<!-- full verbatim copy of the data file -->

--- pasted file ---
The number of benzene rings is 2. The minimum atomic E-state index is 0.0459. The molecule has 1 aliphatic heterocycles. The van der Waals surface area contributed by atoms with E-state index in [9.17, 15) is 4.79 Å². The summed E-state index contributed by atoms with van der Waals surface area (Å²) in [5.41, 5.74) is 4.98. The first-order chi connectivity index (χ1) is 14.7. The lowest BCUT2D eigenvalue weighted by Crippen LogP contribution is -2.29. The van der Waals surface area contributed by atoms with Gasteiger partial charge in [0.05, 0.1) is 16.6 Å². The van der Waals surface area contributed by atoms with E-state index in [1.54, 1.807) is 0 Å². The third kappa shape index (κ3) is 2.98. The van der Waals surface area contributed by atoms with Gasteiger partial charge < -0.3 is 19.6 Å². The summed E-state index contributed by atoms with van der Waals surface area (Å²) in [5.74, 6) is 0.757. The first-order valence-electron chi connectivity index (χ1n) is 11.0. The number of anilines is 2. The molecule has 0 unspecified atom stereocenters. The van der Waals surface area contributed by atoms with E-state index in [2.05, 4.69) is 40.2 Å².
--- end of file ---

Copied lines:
The number of benzene rings is 2. The minimum atomic E-state index is 0.0459. The molecule has 1 aliphatic heterocycles. The van der Waals surface area contributed by atoms with E-state index in [9.17, 15) is 4.79 Å². The summed E-state index contributed by atoms with van der Waals surface area (Å²) in [5.41, 5.74) is 4.98. The first-order chi connectivity index (χ1) is 14.7. The lowest BCUT2D eigenvalue weighted by Crippen LogP contribution is -2.29. The van der Waals surface area contributed by atoms with Gasteiger partial charge in [0.05, 0.1) is 16.6 Å². The van der Waals surface area contributed by atoms with E-state index in [1.54, 1.807) is 0 Å². The third kappa shape index (κ3) is 2.98. The van der Waals surface area contributed by atoms with Gasteiger partial charge < -0.3 is 19.6 Å². The summed E-state index contributed by atoms with van der Waals surface area (Å²) in [5.74, 6) is 0.757. The first-order valence-electron chi connectivity index (χ1n) is 11.0. The number of anilines is 2. The molecule has 0 unspecified atom stereocenters. The van der Waals surface area contributed by atoms with E-state index in [2.05, 4.69) is 40.2 Å².